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Richard Warshak
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Dr. Richard Warshak’s groundbreaking studies, trenchant challenges to gender stereotypes, and passionate advocacy for children have made him one the world’s most respected authorities on divorce and child custody. He has written two books, dozens of academic journal articles and chapters, and several Op-ed columns. Canada’s Globe and Mail editorial called him, “A force to be reckoned with.”

Dr. Warshak’s first book, The Custody Revolution (Simon & Schuster), earned him an invitation to the White House; the fundamental reforms the book promoted have since become mainstream in family law. Divorce Poison: How To Protect Your Family From Bad-mouthing and Brainwashing (HarperCollins, 2002/2010) is the classic and best-selling parental alienation resource in the world. The Warshak Brief on relocation influenced a landmark ruling by the Supreme Court of California.

A graduate of Cornell University and Clinical Professor of psychology at the University of Texas Southwestern Medical Center, Dr. Warshak’s work is featured in media worldwide including NBC Today, ABC 20/20, CBS Early Show, CNN, CTV, FOX & Friends, CourtTV, New York Times, USA Today, Macleans, Washington Post, London Sunday Telegraph, Toronto Star, SEMANA, National Public Radio, Time, and a PBS documentary. His DVD, Welcome Back, Pluto: Understanding, Preventing, and Overcoming Parental Alienation, is the leading resource for families whose children struggle to stay out of the middle of parental conflicts.

Entries by Richard Warshak

Lifting Blanket Restrictions

(3) Comments | Posted May 5, 2014 | 2:04 AM

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Big changes are afoot Down Under. And these presage changes in the U.S. and Europe as well. For the past few years, a research report issued by the office of the Australian Attorney General, with statements of its lead author, has exerted a...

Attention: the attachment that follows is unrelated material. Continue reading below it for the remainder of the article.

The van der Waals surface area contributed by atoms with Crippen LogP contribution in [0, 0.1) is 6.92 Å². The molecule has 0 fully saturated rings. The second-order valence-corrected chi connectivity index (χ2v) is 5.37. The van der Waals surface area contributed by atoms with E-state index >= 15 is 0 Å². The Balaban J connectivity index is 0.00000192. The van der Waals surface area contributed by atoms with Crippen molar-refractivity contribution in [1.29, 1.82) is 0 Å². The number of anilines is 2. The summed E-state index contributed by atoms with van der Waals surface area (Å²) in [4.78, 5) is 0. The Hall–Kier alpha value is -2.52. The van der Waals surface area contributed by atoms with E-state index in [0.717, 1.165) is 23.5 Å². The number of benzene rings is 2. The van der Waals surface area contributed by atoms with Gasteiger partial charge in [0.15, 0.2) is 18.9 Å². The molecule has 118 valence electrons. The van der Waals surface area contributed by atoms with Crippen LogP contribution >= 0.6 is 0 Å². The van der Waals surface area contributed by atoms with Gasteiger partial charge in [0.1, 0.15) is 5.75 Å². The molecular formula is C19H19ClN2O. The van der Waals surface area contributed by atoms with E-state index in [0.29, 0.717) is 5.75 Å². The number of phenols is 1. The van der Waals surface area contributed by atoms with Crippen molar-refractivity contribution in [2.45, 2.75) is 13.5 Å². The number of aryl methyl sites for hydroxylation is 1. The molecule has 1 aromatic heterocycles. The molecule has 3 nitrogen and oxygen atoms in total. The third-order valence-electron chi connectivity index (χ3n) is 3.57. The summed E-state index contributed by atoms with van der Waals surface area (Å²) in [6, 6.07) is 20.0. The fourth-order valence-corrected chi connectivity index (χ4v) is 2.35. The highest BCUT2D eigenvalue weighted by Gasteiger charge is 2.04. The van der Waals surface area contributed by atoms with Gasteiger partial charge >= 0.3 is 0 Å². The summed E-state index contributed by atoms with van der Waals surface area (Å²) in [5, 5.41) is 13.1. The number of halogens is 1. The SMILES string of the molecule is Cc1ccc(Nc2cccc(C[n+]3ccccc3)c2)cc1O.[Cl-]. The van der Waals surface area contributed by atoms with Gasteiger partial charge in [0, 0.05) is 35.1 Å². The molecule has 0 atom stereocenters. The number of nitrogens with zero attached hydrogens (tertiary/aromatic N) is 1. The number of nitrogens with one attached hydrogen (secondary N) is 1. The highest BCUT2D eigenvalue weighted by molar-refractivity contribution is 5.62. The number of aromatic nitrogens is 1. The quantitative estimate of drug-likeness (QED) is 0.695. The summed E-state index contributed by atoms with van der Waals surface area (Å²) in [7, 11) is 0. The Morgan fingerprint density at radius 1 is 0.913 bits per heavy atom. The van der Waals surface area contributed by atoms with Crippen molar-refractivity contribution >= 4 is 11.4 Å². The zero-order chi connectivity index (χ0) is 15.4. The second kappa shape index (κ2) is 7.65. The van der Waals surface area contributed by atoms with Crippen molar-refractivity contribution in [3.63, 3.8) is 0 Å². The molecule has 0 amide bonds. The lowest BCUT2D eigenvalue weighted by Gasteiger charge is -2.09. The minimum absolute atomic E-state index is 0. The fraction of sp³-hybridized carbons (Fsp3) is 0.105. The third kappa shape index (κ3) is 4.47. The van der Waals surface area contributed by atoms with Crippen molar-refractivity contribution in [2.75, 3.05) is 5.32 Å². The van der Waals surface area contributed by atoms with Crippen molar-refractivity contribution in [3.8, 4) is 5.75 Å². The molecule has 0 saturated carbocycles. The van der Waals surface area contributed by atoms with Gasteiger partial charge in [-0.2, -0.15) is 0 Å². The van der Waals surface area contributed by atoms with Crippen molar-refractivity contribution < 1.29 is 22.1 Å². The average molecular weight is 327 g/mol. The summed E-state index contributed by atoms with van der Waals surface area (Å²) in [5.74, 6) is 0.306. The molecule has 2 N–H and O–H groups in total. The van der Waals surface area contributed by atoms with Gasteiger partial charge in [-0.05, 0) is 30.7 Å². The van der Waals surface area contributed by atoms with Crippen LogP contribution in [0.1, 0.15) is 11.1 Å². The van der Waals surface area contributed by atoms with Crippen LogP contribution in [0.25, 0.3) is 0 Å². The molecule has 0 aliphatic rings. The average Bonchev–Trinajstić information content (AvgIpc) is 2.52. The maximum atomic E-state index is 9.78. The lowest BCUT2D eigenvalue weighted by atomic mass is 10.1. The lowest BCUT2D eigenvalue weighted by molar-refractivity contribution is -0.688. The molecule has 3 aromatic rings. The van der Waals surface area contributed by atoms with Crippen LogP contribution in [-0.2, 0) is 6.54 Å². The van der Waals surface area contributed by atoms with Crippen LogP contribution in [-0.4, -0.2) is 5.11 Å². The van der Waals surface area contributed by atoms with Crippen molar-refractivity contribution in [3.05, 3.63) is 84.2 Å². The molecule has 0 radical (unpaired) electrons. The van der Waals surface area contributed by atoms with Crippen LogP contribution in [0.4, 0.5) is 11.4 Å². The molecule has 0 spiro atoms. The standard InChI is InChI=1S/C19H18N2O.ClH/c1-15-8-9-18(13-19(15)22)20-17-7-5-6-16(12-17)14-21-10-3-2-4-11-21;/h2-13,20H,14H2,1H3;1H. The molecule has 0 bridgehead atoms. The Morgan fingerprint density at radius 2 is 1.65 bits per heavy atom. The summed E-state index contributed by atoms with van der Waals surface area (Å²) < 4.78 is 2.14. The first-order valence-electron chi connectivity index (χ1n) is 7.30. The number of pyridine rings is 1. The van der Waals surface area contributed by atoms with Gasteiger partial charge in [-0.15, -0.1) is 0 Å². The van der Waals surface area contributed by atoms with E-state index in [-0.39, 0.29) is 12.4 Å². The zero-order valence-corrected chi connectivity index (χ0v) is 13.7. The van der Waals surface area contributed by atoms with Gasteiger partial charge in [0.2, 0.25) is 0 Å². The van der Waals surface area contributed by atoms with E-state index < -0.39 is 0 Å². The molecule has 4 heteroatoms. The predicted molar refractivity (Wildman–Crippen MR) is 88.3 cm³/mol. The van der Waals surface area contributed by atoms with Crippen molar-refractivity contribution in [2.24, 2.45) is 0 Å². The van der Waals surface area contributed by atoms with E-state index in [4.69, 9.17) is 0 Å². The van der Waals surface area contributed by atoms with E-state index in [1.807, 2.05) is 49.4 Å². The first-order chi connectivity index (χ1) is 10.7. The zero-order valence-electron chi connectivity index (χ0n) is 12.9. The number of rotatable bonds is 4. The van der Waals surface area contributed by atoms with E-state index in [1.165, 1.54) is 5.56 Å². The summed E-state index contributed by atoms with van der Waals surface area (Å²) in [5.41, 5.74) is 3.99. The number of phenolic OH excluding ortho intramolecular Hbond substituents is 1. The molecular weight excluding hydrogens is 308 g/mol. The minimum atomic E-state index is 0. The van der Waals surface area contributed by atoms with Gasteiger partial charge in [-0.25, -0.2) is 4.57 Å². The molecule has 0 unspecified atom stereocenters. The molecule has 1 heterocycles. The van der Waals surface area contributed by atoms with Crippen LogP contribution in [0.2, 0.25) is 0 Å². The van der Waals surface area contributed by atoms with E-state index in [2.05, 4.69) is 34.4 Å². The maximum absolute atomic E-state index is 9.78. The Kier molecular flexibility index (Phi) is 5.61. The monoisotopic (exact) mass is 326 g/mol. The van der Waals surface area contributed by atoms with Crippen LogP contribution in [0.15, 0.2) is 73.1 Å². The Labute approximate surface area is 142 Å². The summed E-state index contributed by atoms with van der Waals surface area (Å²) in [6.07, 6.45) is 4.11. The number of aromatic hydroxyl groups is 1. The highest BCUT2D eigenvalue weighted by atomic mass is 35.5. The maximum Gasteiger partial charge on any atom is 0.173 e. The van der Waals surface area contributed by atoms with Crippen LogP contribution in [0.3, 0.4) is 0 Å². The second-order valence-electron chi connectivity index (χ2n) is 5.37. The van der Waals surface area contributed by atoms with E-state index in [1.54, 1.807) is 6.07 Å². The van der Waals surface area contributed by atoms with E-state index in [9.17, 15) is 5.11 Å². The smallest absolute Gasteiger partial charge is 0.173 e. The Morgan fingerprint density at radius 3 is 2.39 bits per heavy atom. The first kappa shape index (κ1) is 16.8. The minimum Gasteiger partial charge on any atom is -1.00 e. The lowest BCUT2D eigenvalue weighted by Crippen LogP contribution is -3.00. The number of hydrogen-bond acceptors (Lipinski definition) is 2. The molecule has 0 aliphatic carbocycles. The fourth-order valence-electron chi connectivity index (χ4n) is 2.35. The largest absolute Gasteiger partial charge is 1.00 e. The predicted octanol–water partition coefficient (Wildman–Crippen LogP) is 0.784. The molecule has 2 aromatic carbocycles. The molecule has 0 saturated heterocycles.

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Judith Wallerstein: In Memoriam

(2) Comments | Posted June 20, 2012 | 8:05 PM

Judith Wallerstein passed away this week. As is true for most people in my profession, I first encountered Judy's work in 1976 through her groundbreaking series of articles, co-authored with Joan Kelly, on children of divorce.

I discovered these articles during an internship in a Child Guidance Clinic and relied...

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Shaking The Holiday Blues Away

(8) Comments | Posted November 14, 2011 | 1:15 AM

The winter holidays are fast approaching. Everyone seems happy and excited except you. Intense sadness or loneliness cloud any hope of enjoyment. To make matters worse, you reproach yourself for being unable to share the holiday spirit. If you see yourself in this description, you may be suffering from the...

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College Helps Renew Parent-Child Ties

(33) Comments | Posted September 5, 2011 | 1:35 PM

Some time during my first semester in the men's dormitory at Cornell (in those days co-ed dorms were mere fantasies), the guys on the floor began talking about their parents. The more we talked, the more we came to value all that our parents had done for us. Mix this...

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Divorce Court: Mopping Up the Mess

(35) Comments | Posted August 16, 2011 | 12:16 PM